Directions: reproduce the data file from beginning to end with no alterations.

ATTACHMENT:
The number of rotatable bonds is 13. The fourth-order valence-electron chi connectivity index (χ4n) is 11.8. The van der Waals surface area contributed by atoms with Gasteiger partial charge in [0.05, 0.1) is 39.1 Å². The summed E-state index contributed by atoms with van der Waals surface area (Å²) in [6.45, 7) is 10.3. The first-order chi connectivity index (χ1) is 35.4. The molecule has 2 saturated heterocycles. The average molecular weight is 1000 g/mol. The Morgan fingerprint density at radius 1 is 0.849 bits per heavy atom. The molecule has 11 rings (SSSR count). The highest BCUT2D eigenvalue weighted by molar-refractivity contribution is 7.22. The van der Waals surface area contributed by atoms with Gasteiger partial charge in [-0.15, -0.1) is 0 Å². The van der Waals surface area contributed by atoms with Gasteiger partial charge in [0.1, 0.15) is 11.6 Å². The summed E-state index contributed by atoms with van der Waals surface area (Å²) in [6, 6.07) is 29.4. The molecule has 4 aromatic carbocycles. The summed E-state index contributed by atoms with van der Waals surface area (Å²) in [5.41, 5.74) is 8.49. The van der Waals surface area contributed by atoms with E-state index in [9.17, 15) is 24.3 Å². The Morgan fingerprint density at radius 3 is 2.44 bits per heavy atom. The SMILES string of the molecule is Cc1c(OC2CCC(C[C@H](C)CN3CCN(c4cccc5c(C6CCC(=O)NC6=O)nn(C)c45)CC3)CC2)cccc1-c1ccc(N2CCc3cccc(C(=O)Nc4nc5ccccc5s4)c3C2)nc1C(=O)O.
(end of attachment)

The number of rotatable bonds is 13. The fourth-order valence-electron chi connectivity index (χ4n) is 11.8. The van der Waals surface area contributed by atoms with Gasteiger partial charge in [0.05, 0.1) is 39.1 Å². The summed E-state index contributed by atoms with van der Waals surface area (Å²) in [6.45, 7) is 10.3. The first-order chi connectivity index (χ1) is 35.4. The molecule has 2 saturated heterocycles. The average molecular weight is 1000 g/mol. The Morgan fingerprint density at radius 1 is 0.849 bits per heavy atom. The molecule has 11 rings (SSSR count). The highest BCUT2D eigenvalue weighted by molar-refractivity contribution is 7.22. The van der Waals surface area contributed by atoms with Gasteiger partial charge in [-0.15, -0.1) is 0 Å². The van der Waals surface area contributed by atoms with Gasteiger partial charge in [0.1, 0.15) is 11.6 Å². The summed E-state index contributed by atoms with van der Waals surface area (Å²) in [6, 6.07) is 29.4. The molecule has 4 aromatic carbocycles. The summed E-state index contributed by atoms with van der Waals surface area (Å²) in [5.41, 5.74) is 8.49. The van der Waals surface area contributed by atoms with E-state index in [9.17, 15) is 24.3 Å². The Morgan fingerprint density at radius 3 is 2.44 bits per heavy atom. The SMILES string of the molecule is Cc1c(OC2CCC(C[C@H](C)CN3CCN(c4cccc5c(C6CCC(=O)NC6=O)nn(C)c45)CC3)CC2)cccc1-c1ccc(N2CCc3cccc(C(=O)Nc4nc5ccccc5s4)c3C2)nc1C(=O)O.